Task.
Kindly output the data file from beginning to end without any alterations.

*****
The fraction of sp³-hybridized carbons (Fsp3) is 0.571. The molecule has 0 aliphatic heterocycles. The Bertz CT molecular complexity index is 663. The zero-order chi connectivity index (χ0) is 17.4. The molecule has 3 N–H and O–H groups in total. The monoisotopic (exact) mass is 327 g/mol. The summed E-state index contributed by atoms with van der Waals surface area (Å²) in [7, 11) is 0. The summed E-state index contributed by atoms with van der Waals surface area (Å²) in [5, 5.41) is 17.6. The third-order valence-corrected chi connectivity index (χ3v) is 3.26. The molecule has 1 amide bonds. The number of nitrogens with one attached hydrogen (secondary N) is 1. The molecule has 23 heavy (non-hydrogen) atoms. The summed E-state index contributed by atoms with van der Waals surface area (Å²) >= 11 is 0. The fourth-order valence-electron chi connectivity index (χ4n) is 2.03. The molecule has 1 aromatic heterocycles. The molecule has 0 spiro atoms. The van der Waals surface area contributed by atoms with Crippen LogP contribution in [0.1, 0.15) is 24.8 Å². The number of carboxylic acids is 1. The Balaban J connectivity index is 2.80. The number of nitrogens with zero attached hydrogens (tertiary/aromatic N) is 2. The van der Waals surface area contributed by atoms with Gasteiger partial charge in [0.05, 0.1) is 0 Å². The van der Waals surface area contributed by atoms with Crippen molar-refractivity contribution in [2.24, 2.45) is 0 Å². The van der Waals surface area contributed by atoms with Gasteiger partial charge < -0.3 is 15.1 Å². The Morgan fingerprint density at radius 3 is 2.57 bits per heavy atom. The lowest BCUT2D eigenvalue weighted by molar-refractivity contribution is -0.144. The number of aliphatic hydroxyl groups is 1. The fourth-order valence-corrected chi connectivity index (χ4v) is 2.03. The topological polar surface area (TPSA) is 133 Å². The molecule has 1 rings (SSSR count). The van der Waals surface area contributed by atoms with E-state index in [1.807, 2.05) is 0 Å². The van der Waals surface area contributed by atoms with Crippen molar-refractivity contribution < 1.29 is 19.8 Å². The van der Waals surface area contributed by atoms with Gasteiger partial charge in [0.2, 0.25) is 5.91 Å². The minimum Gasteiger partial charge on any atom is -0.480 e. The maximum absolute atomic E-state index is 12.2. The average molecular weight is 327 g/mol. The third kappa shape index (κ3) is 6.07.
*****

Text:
The fraction of sp³-hybridized carbons (Fsp3) is 0.571. The molecule has 0 aliphatic heterocycles. The Bertz CT molecular complexity index is 663. The zero-order chi connectivity index (χ0) is 17.4. The molecule has 3 N–H and O–H groups in total. The monoisotopic (exact) mass is 327 g/mol. The summed E-state index contributed by atoms with van der Waals surface area (Å²) in [7, 11) is 0. The summed E-state index contributed by atoms with van der Waals surface area (Å²) in [5, 5.41) is 17.6. The third-order valence-corrected chi connectivity index (χ3v) is 3.26. The molecule has 1 amide bonds. The number of nitrogens with one attached hydrogen (secondary N) is 1. The molecule has 23 heavy (non-hydrogen) atoms. The summed E-state index contributed by atoms with van der Waals surface area (Å²) >= 11 is 0. The fourth-order valence-electron chi connectivity index (χ4n) is 2.03. The molecule has 1 aromatic heterocycles. The molecule has 0 spiro atoms. The van der Waals surface area contributed by atoms with Crippen LogP contribution in [0.1, 0.15) is 24.8 Å². The number of carboxylic acids is 1. The Balaban J connectivity index is 2.80. The number of nitrogens with zero attached hydrogens (tertiary/aromatic N) is 2. The van der Waals surface area contributed by atoms with Gasteiger partial charge in [0.05, 0.1) is 0 Å². The van der Waals surface area contributed by atoms with Crippen molar-refractivity contribution in [2.24, 2.45) is 0 Å². The van der Waals surface area contributed by atoms with Gasteiger partial charge < -0.3 is 15.1 Å². The Morgan fingerprint density at radius 3 is 2.57 bits per heavy atom. The lowest BCUT2D eigenvalue weighted by molar-refractivity contribution is -0.144. The number of aliphatic hydroxyl groups is 1. The fourth-order valence-corrected chi connectivity index (χ4v) is 2.03. The topological polar surface area (TPSA) is 133 Å². The molecule has 1 rings (SSSR count). The van der Waals surface area contributed by atoms with E-state index in [1.807, 2.05) is 0 Å². The van der Waals surface area contributed by atoms with Crippen molar-refractivity contribution < 1.29 is 19.8 Å². The van der Waals surface area contributed by atoms with Gasteiger partial charge in [0.2, 0.25) is 5.91 Å². The minimum Gasteiger partial charge on any atom is -0.480 e. The maximum absolute atomic E-state index is 12.2. The average molecular weight is 327 g/mol. The third kappa shape index (κ3) is 6.07.